Assessment of Culprit and Remote Coronary Narrowings Using Optical Coherence Tomography With Long-Term Outcomes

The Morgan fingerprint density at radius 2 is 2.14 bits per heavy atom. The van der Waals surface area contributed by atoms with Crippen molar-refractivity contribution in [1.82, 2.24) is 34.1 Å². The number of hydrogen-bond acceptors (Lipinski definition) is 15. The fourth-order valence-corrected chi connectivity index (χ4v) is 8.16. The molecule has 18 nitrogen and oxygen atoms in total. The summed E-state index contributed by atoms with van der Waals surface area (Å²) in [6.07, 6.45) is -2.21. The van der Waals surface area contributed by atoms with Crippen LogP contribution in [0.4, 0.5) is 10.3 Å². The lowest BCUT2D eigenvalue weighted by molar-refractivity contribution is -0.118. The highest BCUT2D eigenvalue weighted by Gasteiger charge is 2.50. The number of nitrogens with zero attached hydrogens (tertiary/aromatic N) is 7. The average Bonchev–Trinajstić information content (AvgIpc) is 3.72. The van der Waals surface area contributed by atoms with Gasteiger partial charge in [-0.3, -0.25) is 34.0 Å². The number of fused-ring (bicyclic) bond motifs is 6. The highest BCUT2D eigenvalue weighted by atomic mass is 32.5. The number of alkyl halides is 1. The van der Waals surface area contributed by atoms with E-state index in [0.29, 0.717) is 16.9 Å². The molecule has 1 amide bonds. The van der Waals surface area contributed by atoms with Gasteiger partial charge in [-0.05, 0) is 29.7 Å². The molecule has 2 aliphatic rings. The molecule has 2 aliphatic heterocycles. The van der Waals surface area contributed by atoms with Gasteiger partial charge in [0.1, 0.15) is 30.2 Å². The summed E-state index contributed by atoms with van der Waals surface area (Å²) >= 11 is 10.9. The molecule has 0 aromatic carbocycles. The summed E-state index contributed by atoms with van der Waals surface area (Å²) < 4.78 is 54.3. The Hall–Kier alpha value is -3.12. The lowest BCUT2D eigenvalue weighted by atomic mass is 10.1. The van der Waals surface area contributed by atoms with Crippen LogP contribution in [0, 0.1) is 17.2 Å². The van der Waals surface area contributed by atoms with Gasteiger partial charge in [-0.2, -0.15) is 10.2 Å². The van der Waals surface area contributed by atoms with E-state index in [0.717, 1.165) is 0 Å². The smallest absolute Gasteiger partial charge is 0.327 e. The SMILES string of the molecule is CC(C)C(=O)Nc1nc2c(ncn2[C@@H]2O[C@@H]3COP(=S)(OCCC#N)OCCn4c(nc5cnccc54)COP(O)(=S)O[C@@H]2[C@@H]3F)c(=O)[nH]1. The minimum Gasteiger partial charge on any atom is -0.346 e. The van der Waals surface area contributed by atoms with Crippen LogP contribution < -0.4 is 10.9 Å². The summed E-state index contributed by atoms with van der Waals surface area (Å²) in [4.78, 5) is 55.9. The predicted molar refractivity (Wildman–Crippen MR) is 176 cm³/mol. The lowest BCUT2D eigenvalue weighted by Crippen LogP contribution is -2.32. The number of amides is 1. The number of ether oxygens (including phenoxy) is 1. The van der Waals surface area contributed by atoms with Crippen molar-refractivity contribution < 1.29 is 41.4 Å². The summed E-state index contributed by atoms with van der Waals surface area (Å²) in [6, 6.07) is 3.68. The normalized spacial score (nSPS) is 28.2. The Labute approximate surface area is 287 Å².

Much currently known information about vulnerable plaque stems from postmortem studies that identified several characteristics making them prone to rupture, including the presence of a thin fibrous cap and a large lipid core. This study used optical coherence tomography (OCT) to assess culprit and remote coronary narrowings and investigate whether intracoronary OCT in living patients was able to visualize morphologic features associated with vulnerable plaque in postmortem studies. Twenty-three patients successfully underwent OCT before percutaneous coronary intervention. The culprit lesion and mild to moderate coronary narrowings remote from the target stenosis were investigated. Using OCT, the culprit lesion was found to be fibrous in 39.1%, fibrocalcific in 34.4%, and lipid rich in 26.1% of cases. Two patients met criteria for thin-cap fibroatheroma (TCFA; defined as the presence of a signal-rich fibrous cap covering a signal-poor lipid/necrotic core with cap thickness <0.2 mm). Most plaques at remote segments were proximal to the culprit lesion (73.9%) and predominantly fibrous and lipid rich. OCT identified 7 TCFA lesions in 6 patients with a mean cap thickness of 0.19 ± 0.05 mm, extending for 103° ± 49° of the total vessel circumference. At 24 months of clinical follow-up, the only event occurred in a patient with in-stent restenosis who underwent repeated percutaneous revascularization. There were no clinically apparent plaque rupture-related events in the 6 patients found to have remote TCFA. This study showed that OCT can be safely applied to image beyond the culprit lesion and can detect in vivo morphologic features associated with plaque vulnerability using retrospective pathologic examination. In conclusion, detection of TCFA, particularly in stable patients, is desirable and may principally allow for early intervention and prevention of adverse events.